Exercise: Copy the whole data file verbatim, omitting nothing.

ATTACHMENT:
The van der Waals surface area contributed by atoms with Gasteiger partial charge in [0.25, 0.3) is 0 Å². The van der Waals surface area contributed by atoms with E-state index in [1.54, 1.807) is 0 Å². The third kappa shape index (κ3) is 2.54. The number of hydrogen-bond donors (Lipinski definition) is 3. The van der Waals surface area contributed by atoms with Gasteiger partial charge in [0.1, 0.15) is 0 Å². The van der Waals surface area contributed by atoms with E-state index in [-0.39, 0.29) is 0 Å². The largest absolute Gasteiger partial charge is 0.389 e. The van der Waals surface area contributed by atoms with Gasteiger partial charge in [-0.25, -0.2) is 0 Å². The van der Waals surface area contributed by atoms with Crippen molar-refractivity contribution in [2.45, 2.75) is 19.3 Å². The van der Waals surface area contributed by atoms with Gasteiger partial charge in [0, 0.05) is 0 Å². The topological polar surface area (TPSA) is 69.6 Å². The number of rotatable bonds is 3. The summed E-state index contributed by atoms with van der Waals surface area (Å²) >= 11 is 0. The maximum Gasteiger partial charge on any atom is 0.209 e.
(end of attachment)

The van der Waals surface area contributed by atoms with Gasteiger partial charge in [0.25, 0.3) is 0 Å². The van der Waals surface area contributed by atoms with E-state index in [1.54, 1.807) is 0 Å². The third kappa shape index (κ3) is 2.54. The number of hydrogen-bond donors (Lipinski definition) is 3. The van der Waals surface area contributed by atoms with Gasteiger partial charge in [0.1, 0.15) is 0 Å². The van der Waals surface area contributed by atoms with E-state index in [-0.39, 0.29) is 0 Å². The largest absolute Gasteiger partial charge is 0.389 e. The van der Waals surface area contributed by atoms with Gasteiger partial charge in [-0.25, -0.2) is 0 Å². The van der Waals surface area contributed by atoms with Crippen molar-refractivity contribution in [2.45, 2.75) is 19.3 Å². The van der Waals surface area contributed by atoms with Gasteiger partial charge in [0, 0.05) is 0 Å². The topological polar surface area (TPSA) is 69.6 Å². The number of rotatable bonds is 3. The summed E-state index contributed by atoms with van der Waals surface area (Å²) >= 11 is 0. The maximum Gasteiger partial charge on any atom is 0.209 e.